The Kitting System allows you to handle “kits” or groups of items that are sold or bundled together as one unit. Kits consist of multiple parts which are separate inventory items but which are sold under a common “kit” part number. Examples of Kit items might include a table and chairs, television and audio system components, or computer components (monitor, pc, keyboard) that have been bundled together for sales purposes.
Kit items are handled in a unique manner by the inventory control system. Kits are allocated based on the total number of whole kits that can be shipped out. When a sales order is entered into the system for the Kitted part (the top level kit item), the system will reserve the components for the kit based on the total quantity of the kit part that is being ordered. The system will then allocate the component items (the actual items that are included in the kit) to the order line only when ALL components are available for the item to be shipped. In other words, it will allocate based on the number of whole kits that can be shipped out to the customer.
The kitting option allows you flexibility when handling scarce components. If a specific component part can be used to build the top level item, and the other components are available, the system automatically allocates the kit components so that they can be shipped to the customer that is waiting for the kit. If all components of the kit are not available, the kit components are reserved, but they are not allocated to the order, so that the components can be sold individually or in other kits.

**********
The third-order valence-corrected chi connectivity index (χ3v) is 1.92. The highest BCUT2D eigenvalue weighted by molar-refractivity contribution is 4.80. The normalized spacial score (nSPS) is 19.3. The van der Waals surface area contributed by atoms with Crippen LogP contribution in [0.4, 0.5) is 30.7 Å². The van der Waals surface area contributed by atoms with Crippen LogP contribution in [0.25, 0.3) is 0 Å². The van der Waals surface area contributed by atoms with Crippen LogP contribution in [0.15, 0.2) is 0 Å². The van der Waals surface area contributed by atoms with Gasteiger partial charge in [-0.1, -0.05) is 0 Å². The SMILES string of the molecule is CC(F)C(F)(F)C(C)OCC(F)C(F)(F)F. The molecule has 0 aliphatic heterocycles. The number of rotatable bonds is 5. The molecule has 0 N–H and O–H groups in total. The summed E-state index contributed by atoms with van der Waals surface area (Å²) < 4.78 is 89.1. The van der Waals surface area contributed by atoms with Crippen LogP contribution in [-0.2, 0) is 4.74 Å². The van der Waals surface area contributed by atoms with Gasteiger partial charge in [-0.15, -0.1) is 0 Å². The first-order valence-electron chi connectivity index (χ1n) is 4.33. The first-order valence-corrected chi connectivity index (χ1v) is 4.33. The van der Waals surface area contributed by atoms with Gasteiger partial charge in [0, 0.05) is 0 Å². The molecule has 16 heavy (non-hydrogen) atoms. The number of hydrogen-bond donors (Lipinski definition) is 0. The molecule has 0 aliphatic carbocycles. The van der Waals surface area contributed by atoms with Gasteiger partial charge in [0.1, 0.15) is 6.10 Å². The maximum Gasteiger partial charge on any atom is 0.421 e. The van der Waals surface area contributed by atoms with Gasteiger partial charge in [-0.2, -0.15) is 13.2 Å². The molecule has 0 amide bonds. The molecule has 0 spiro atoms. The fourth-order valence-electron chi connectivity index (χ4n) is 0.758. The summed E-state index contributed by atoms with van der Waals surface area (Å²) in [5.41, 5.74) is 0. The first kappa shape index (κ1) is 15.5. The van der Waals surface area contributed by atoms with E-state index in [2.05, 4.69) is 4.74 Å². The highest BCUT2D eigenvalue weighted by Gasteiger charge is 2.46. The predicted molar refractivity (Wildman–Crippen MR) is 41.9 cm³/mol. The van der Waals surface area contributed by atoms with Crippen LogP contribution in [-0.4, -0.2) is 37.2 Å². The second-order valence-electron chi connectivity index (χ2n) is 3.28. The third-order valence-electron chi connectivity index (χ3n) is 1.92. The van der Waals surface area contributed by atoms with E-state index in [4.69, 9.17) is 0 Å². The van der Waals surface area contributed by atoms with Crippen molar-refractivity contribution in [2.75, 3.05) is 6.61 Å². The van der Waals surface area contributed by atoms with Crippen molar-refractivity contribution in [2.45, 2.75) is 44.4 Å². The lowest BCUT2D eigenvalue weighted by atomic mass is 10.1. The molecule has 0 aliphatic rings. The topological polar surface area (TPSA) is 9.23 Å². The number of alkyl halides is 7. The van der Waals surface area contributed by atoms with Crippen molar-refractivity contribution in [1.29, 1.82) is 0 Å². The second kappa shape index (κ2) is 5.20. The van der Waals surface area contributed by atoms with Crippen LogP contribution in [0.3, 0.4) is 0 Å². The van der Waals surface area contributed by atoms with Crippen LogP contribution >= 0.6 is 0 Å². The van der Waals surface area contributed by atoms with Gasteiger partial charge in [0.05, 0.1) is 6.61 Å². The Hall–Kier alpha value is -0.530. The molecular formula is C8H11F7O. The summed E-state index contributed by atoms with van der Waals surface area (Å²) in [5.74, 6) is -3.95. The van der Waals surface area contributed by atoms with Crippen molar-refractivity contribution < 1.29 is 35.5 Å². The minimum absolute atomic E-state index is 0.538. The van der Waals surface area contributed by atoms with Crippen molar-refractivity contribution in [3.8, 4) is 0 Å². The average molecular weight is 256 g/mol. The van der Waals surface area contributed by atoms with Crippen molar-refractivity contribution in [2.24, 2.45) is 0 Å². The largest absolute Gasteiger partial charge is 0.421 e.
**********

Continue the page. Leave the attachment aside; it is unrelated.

• Kit items do not require actual assembly in the Shop Floor System. The component items that make up the kit are shipped together, but the kit does not require significant build or configuration labor to put together.
• The top level or kit item does not actually exist as a unique part, and the kit item is used mainly to speed up data entry and to describe the actual components that are represented by the kit. The order entry operator can enter one sales order line for the kit item, and the system automatically reserves and allocates the correct number of multiple components required for the kit.
• Kit items are “kitted” or built “on the fly” during the picking and invoicing process. Items which require longer lead times and actual assembly work should be handled using shop orders, not kits.
• Kit items should have an on hand quantity of zero since they are built on the fly and then immediately deducted from stock by the Invoicing/Order Completion process.
• Kit items are handled in a unique manner by the inventory control system. Kits are allocated based on the total number of whole kits that can be shipped out. A top level kit item can have an allocated quantity even if there is no on hand quantity for the item (the component quantities are what matter since the top item doesn’t exist).
• Top level kit items may not be serialized (they don’t actually exist by themselves), but the system supports recording and tracking any serialized components that are included in the kit. Kit component serial numbers are recorded during the Order Picking process.